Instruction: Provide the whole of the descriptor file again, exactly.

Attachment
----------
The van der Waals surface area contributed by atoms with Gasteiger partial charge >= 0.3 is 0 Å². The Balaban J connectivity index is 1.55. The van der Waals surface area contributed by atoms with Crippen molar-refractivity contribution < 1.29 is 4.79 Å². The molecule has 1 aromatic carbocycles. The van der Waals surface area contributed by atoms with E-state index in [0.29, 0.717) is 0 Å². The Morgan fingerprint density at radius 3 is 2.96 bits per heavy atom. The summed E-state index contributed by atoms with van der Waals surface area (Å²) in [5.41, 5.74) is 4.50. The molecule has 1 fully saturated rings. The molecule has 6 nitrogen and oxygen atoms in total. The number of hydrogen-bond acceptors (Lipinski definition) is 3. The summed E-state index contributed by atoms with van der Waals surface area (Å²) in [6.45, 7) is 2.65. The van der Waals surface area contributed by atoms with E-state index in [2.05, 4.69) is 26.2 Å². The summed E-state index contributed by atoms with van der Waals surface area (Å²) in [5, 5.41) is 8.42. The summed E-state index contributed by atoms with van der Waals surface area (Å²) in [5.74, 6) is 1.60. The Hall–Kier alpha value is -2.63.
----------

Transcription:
The van der Waals surface area contributed by atoms with Gasteiger partial charge >= 0.3 is 0 Å². The Balaban J connectivity index is 1.55. The van der Waals surface area contributed by atoms with Crippen molar-refractivity contribution < 1.29 is 4.79 Å². The molecule has 1 aromatic carbocycles. The van der Waals surface area contributed by atoms with E-state index in [0.29, 0.717) is 0 Å². The Morgan fingerprint density at radius 3 is 2.96 bits per heavy atom. The summed E-state index contributed by atoms with van der Waals surface area (Å²) in [5.41, 5.74) is 4.50. The molecule has 1 fully saturated rings. The molecule has 6 nitrogen and oxygen atoms in total. The number of hydrogen-bond acceptors (Lipinski definition) is 3. The summed E-state index contributed by atoms with van der Waals surface area (Å²) in [6.45, 7) is 2.65. The van der Waals surface area contributed by atoms with E-state index in [2.05, 4.69) is 26.2 Å². The summed E-state index contributed by atoms with van der Waals surface area (Å²) in [5, 5.41) is 8.42. The summed E-state index contributed by atoms with van der Waals surface area (Å²) in [5.74, 6) is 1.60. The Hall–Kier alpha value is -2.63.